So, you have your scuba certification, your gear, and a GREAT dive location – Now all you need is a diving buddy.
Sure, you could go ahead and do a solo dive, enjoying the peace and serenity. But diving with a buddy provides an unequaled opportunity to share your diving experience, which many have found to be ever so much more satisfying than diving alone.
Diving with a buddy also heightens the safety of the dive, as well as the pleasure. When diving with a buddy, you can watch out for one another in a way that makes scuba diving much more safe and secure for both of you.
Here are some tips in choosing and diving with a buddy:
When choosing a scuba diving buddy, the best choice will be to dive with someone who is similar to you in size and in physical ability, so you will both consume air at a comparable rate, and have a compatible pace throughout the dive.
Before your dive, discuss with your buddy the entry and exit points to use at your chosen dive site.
Agree with your buddy upon a maximum duration for the dive, or a minimum air pressure. Then you will be able to keep pace with one another better.
Always establish a contingency plan with your buddy in case of different kinds of emergency. For example, in case the two of you get separated, agree to search for no more than one minute and then surface.
Of course it is wise to plan to stick together during your dive, keeping one another in clear view, and never being more than a few feet apart from each other.
Be sure to glance over at your buddy approximately every 60 seconds, looking to see if he or she seems to be comfortable and enjoying the dive.
When you keep a frequent and consistent view of your buddy and their situation, you will be much more likely to pick up on any signs of trouble quickly, should they occur.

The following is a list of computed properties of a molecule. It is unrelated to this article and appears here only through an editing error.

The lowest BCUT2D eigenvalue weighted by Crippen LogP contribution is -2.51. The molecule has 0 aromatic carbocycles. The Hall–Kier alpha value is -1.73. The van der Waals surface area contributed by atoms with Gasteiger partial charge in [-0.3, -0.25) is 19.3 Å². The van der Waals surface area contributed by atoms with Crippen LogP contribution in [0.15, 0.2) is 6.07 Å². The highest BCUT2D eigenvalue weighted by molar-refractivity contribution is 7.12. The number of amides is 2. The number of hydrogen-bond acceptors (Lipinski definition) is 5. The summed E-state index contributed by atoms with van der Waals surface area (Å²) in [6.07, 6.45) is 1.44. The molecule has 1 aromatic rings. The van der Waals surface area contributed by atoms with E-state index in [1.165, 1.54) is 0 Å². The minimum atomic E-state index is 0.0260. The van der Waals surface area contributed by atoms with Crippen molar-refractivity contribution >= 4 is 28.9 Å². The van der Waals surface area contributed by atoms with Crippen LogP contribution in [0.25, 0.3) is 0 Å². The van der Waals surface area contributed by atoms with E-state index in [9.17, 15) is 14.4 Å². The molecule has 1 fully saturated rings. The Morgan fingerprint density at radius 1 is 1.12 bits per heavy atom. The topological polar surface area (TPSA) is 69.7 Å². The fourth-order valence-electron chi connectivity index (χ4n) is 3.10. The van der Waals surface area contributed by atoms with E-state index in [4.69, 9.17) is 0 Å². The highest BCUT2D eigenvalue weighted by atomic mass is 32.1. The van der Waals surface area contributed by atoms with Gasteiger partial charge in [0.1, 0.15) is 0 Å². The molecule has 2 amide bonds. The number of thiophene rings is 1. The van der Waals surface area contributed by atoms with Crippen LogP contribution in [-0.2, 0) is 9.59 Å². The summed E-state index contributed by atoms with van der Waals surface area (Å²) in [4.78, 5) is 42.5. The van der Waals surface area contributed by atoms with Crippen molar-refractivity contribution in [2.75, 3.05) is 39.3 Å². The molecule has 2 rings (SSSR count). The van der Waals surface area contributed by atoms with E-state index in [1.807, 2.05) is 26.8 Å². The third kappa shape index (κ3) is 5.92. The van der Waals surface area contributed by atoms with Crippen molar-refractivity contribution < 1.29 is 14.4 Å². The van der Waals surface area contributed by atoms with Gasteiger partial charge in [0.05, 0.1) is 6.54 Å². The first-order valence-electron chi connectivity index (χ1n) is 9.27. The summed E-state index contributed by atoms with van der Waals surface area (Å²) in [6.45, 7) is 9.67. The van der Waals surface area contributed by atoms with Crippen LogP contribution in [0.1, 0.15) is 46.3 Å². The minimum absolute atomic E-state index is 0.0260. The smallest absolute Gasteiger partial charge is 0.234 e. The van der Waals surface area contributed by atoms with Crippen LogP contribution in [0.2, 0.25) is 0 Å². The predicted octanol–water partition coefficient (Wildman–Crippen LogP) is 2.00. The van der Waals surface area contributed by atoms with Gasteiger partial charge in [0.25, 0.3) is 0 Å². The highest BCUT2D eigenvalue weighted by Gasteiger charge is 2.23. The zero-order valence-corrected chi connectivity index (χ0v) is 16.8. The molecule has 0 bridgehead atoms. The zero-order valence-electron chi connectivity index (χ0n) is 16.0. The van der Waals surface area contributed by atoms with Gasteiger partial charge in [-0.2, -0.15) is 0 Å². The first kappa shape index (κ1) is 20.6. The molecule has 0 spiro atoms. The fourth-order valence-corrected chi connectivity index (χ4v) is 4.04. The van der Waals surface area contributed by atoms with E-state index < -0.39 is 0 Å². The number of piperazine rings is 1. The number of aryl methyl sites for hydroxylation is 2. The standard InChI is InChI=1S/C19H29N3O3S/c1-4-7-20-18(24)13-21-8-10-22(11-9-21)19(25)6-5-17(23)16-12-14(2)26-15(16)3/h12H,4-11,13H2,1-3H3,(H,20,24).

If you decide to stop or to change your course, always alert your buddy of your intention.
Before your dive, review with your buddy the communication signals you will be using. This is particularly important because it will be impossible to verbally explain yourself when you’re under 40 feet of water!
Even if you and your buddy plan to use some of the more advanced communication equipment for your dive, for safety purposes it is still wise to recognize the most common hand signals and be prepared to use them.
You never know when and if equipment might fail, and you or your buddy might need to be able to communicate something urgent, such as, “I’m out of air! Buddy breathing needed!”
A good place to view illustrations of common hand signals online is the ‘Active Divers Association’.
It probably wouldn’t hurt to periodically review the hand signals shown in your diving certification material as well.
If you need to get your buddy’s attention during your dive, rap on your tank with a rock or with the end of your dive knife.
Another technique is to ‘scream’ lightly into your regulator. It sounds really interesting, and it will carry for quite a long distance underwater.
When it’s time to dive, help each other suit up. Besides being easier, when you help each other suit up it builds camaraderie and trust, both important in scuba diving.
Scuba is an inherently dangerous activity that could result in serious injury or death. Proper training and equipment are vital to have before even attempting a dive.
Diving with a trusted buddy adds a measure of security that can often make ‘THE’ difference for a safe and enjoyable dive.
One last thing – Never, never, never leave your buddy. No matter how intriguing the mystery hidden just around the corner, it’s never worth swimming off and getting separated from your dive buddy – even for a moment.
After your dive, plan to spend just a little time with your buddy and talk about the dive. Not only will you enjoy going over the highlights of your shared experience, but you and your buddy will be able to get and give feedback which can enhance the safety and the satisfaction of your next dive as well